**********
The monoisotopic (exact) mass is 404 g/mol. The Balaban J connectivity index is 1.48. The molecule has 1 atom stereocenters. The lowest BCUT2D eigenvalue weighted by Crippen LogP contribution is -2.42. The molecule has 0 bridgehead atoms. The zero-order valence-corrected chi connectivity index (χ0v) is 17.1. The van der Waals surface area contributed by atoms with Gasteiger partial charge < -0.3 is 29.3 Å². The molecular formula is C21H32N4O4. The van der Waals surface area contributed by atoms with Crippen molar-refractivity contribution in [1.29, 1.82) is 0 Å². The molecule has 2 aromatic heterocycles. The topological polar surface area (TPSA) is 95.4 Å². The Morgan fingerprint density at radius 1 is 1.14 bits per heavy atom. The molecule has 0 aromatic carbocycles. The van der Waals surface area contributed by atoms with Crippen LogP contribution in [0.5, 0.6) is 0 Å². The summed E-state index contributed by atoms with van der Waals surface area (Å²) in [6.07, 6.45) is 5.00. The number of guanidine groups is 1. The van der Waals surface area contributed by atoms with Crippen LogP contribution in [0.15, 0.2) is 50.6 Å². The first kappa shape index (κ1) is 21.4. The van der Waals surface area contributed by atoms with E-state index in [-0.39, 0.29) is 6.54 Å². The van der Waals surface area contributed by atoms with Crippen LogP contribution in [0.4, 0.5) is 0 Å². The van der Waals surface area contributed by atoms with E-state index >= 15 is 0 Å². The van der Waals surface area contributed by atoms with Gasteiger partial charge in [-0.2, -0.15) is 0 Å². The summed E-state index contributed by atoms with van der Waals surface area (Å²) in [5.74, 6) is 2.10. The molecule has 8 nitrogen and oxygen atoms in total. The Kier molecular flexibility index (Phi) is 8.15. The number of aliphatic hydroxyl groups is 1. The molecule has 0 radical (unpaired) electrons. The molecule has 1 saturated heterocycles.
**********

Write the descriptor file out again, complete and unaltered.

The monoisotopic (exact) mass is 404 g/mol. The Balaban J connectivity index is 1.48. The molecule has 1 atom stereocenters. The lowest BCUT2D eigenvalue weighted by Crippen LogP contribution is -2.42. The molecule has 0 bridgehead atoms. The zero-order valence-corrected chi connectivity index (χ0v) is 17.1. The van der Waals surface area contributed by atoms with Gasteiger partial charge < -0.3 is 29.3 Å². The molecular formula is C21H32N4O4. The van der Waals surface area contributed by atoms with Crippen molar-refractivity contribution in [1.29, 1.82) is 0 Å². The molecule has 2 aromatic heterocycles. The topological polar surface area (TPSA) is 95.4 Å². The Morgan fingerprint density at radius 1 is 1.14 bits per heavy atom. The molecule has 0 aromatic carbocycles. The van der Waals surface area contributed by atoms with Crippen LogP contribution in [0.5, 0.6) is 0 Å². The summed E-state index contributed by atoms with van der Waals surface area (Å²) in [6.07, 6.45) is 5.00. The number of guanidine groups is 1. The van der Waals surface area contributed by atoms with Crippen LogP contribution in [0.15, 0.2) is 50.6 Å². The first kappa shape index (κ1) is 21.4. The van der Waals surface area contributed by atoms with E-state index in [-0.39, 0.29) is 6.54 Å². The van der Waals surface area contributed by atoms with Crippen LogP contribution in [0.4, 0.5) is 0 Å². The van der Waals surface area contributed by atoms with E-state index >= 15 is 0 Å². The van der Waals surface area contributed by atoms with Gasteiger partial charge in [-0.2, -0.15) is 0 Å². The summed E-state index contributed by atoms with van der Waals surface area (Å²) in [5.74, 6) is 2.10. The molecule has 8 nitrogen and oxygen atoms in total. The Kier molecular flexibility index (Phi) is 8.15. The number of aliphatic hydroxyl groups is 1. The molecule has 0 radical (unpaired) electrons. The molecule has 1 saturated heterocycles.